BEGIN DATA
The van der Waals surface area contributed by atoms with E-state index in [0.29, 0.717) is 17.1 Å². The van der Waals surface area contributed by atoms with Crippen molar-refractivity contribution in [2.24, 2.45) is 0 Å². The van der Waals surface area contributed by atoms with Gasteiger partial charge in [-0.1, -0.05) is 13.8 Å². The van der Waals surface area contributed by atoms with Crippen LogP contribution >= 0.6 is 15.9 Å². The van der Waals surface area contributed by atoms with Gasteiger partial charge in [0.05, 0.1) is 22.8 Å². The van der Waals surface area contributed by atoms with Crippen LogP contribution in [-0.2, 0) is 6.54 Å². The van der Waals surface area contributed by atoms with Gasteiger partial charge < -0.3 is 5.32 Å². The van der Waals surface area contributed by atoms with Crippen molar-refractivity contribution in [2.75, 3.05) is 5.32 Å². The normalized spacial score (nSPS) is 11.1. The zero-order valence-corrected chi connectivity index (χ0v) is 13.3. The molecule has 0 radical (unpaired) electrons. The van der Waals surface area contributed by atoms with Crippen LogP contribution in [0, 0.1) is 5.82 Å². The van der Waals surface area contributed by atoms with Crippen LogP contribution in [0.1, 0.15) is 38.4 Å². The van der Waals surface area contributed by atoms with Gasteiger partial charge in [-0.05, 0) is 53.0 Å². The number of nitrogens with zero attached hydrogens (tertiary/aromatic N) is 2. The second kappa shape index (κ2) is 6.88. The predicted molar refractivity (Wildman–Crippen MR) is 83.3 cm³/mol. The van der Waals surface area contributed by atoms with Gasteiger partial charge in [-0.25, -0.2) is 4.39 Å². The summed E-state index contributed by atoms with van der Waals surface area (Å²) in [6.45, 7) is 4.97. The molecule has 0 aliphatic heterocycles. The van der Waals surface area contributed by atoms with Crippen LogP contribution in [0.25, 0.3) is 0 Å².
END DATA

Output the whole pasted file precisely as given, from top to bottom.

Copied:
The van der Waals surface area contributed by atoms with E-state index in [0.29, 0.717) is 17.1 Å². The van der Waals surface area contributed by atoms with Crippen molar-refractivity contribution in [2.24, 2.45) is 0 Å². The van der Waals surface area contributed by atoms with Gasteiger partial charge in [-0.1, -0.05) is 13.8 Å². The van der Waals surface area contributed by atoms with Crippen LogP contribution >= 0.6 is 15.9 Å². The van der Waals surface area contributed by atoms with Gasteiger partial charge in [0.05, 0.1) is 22.8 Å². The van der Waals surface area contributed by atoms with Crippen LogP contribution in [-0.2, 0) is 6.54 Å². The van der Waals surface area contributed by atoms with Gasteiger partial charge < -0.3 is 5.32 Å². The van der Waals surface area contributed by atoms with Crippen molar-refractivity contribution in [2.75, 3.05) is 5.32 Å². The normalized spacial score (nSPS) is 11.1. The zero-order valence-corrected chi connectivity index (χ0v) is 13.3. The molecule has 0 radical (unpaired) electrons. The van der Waals surface area contributed by atoms with Crippen LogP contribution in [0, 0.1) is 5.82 Å². The van der Waals surface area contributed by atoms with Crippen LogP contribution in [0.1, 0.15) is 38.4 Å². The van der Waals surface area contributed by atoms with Gasteiger partial charge in [-0.05, 0) is 53.0 Å². The number of nitrogens with zero attached hydrogens (tertiary/aromatic N) is 2. The second kappa shape index (κ2) is 6.88. The predicted molar refractivity (Wildman–Crippen MR) is 83.3 cm³/mol. The van der Waals surface area contributed by atoms with Gasteiger partial charge in [-0.25, -0.2) is 4.39 Å². The summed E-state index contributed by atoms with van der Waals surface area (Å²) in [6.45, 7) is 4.97. The molecule has 0 aliphatic heterocycles. The van der Waals surface area contributed by atoms with Crippen LogP contribution in [0.25, 0.3) is 0 Å².